In the aviation industry, things don’t happen overnight. And in most of cases that’s a good thing, especially for safety reasons. But sometimes airlines take too much time to implement a new technology, to open new routes or to explore new markets. Cost efficiency is everything these days with other means of transportation offering great prices, the constant shifts in fuel and handling fees and the passenger’s quest to discover new travel experiences. And cost efficiency is reached with the acknowledgement of past experiences, the thorough study of facts and figures and the desire, in most case, to embrace change.
Holger Paulmann, the CEO of Chilean Sky Airline, took change seriously and swiftly executed the plan he envisioned since he took helm of the company back in 2014. For more than 15 years a legacy carrier, Sky switched in early 2017 to a low-cost model after roughly a year of thorough analysis. In this industry, executing such change in such a short period of time shouldn’t go unnoticed. It’s also a huge demonstration of trust from management to all the company, which involves a major operational shift, a new network structuring and a refurbished commercial strategy.
“We analysed the local and overseas markets, we planned and we delivered. There were no low-cost actors in Chile, not even in Argentina, and there was a point in the process when we said why not? Today we`re leading the market; Latam for instance, for the first time in 15 years, is copying our way of doing things. We are the ones implementing changes, they’re the ones following them. How did we do it? By leading our business with a customer centred model, even though operating as a low-cost carrier”, states Paulmann.
This vision has led Sky to obtain in consecutive years the National Customer Service Award in the airline segment. That is a huge task when operating under a low-cost scheme, being customer service a KPI not as relevant as the industry standard of squeezing every cent of revenue per passenger (especially in this segment). And figures also support Sky’s overall shift, with a healthy direct revenue of 75%, whereas other similar carriers as Volaris and Frontier don’t surpass 70%, and the other 25% coming mainly from travel agencies.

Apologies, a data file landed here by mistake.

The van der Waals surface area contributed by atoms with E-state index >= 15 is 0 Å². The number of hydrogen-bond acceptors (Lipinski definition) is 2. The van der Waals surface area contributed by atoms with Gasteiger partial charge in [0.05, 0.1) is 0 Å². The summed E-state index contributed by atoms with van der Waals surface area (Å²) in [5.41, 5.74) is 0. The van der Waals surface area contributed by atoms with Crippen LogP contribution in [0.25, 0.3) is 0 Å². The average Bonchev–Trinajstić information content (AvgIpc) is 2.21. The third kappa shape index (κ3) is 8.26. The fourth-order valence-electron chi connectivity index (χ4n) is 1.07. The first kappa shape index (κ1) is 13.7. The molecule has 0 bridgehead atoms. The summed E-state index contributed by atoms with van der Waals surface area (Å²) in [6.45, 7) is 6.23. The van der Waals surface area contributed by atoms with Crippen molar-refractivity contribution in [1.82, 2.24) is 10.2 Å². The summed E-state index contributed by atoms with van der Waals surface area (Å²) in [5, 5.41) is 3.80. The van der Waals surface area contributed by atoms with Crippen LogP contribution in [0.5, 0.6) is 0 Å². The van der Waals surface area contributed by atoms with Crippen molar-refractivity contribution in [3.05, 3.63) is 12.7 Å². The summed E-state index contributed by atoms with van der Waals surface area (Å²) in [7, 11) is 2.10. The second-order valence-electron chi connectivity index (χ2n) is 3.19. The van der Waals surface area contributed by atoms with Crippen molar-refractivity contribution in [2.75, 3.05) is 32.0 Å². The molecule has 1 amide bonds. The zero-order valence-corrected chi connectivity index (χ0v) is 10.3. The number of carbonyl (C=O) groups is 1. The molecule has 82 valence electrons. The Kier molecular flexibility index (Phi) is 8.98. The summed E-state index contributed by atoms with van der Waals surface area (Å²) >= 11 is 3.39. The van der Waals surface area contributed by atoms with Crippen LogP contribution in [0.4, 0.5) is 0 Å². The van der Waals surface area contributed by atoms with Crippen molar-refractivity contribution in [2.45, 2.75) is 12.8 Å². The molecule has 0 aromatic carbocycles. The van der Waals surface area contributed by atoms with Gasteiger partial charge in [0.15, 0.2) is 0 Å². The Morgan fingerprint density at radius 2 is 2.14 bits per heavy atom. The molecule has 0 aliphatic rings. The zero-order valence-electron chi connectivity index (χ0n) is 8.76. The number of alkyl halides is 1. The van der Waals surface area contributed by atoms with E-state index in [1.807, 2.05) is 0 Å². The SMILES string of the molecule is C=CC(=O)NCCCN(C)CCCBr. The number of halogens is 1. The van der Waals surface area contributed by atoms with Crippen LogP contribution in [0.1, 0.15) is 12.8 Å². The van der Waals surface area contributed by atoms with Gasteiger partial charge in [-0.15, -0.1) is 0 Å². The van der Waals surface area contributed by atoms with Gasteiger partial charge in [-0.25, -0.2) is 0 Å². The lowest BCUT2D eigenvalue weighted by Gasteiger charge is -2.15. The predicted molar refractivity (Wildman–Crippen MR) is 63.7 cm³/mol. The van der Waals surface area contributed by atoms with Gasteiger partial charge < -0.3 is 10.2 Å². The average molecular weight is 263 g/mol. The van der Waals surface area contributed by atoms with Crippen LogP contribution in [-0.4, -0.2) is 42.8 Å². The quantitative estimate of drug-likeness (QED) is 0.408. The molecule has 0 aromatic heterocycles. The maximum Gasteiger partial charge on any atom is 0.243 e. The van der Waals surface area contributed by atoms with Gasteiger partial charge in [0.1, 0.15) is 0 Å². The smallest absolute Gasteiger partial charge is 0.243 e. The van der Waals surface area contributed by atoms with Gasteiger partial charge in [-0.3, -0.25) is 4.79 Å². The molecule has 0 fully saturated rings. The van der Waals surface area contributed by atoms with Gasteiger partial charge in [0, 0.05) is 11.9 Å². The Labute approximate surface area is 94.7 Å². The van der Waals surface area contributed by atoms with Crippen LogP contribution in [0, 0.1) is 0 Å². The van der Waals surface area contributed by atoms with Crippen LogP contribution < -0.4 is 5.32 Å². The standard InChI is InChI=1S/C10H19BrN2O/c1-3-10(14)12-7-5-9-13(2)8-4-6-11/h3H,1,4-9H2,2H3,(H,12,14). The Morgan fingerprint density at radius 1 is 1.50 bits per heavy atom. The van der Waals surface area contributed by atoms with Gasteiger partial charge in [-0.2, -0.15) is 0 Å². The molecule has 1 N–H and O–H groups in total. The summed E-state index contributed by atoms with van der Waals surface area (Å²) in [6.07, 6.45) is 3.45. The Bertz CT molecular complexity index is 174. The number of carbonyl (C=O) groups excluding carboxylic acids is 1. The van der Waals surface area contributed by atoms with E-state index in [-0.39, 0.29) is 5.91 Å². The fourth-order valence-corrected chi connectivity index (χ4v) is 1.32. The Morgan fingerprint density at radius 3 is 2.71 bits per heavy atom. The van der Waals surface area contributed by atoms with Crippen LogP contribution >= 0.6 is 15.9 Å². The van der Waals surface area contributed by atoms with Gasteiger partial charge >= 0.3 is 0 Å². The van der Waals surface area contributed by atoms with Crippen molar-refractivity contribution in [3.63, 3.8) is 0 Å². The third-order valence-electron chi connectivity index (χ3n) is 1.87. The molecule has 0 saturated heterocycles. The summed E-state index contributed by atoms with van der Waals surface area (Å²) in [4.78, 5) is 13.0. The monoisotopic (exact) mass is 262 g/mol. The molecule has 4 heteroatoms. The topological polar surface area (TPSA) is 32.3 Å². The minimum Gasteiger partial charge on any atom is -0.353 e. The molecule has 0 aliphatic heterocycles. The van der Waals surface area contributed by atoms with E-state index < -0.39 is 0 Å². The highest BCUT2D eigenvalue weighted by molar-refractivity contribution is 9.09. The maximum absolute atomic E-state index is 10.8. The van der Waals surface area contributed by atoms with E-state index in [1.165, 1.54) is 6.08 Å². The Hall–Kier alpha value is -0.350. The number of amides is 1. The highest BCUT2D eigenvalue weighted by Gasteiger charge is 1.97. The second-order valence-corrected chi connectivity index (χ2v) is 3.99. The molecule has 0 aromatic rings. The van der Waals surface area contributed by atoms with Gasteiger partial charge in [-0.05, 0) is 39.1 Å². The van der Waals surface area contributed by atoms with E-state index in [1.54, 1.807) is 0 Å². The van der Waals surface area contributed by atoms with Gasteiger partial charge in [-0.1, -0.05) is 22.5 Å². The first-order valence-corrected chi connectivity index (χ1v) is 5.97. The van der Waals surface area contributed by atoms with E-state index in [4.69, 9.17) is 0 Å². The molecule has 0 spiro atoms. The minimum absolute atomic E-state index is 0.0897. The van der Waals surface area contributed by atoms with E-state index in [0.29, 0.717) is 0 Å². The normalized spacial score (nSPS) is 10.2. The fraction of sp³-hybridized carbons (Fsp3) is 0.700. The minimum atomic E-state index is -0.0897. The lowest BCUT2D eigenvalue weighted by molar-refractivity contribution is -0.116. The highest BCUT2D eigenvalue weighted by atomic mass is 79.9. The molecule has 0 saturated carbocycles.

It’s load factor has increased 15% compared to last year, boasting today a healthy 83% of capacity per flight and registering an average utilization of 11 hours per day, one of the statistics that need to be improved according to Holger Paulmann. “If we want to continue increasing our market share, as we’ve done this year with a growth of more than 6 times the GDP of the domestic market, we need to shoot for at least a 10% increase in utilization. That means going from 11 to 12 hours a day”.
How will they do it? Sky has committed to 6 new A320neos for delivery in the second half of 2018, via a leasing scheme. And for 2020 the plan is to at least incorporate 15 more. This will allow to add more seats per plane, from 154 to 186, thus paving the way to an overall increase in seat utilization and hours flown. These are all facts and figures that support the once legacy airline’s transition to a low-cost carrier.
And as expected, this shift has changed the airline’s passenger profile. As a legacy carrier, 40% were corporate travellers, but today’s low prices have granted the opportunity for many people to travel for the first time. That new scenario has decreased the corporate travellers to 25%, still an above average number when compared to other low-cost airlines. “Whoever flies with Sky Airline will receive the same great treatment. Customer service is a deviation of what you promise and what you deliver, and we are committed to delivering every single promise to our clients. A low-cost scheme must never be an excuse for providing a bad service”, concludes Paulmann.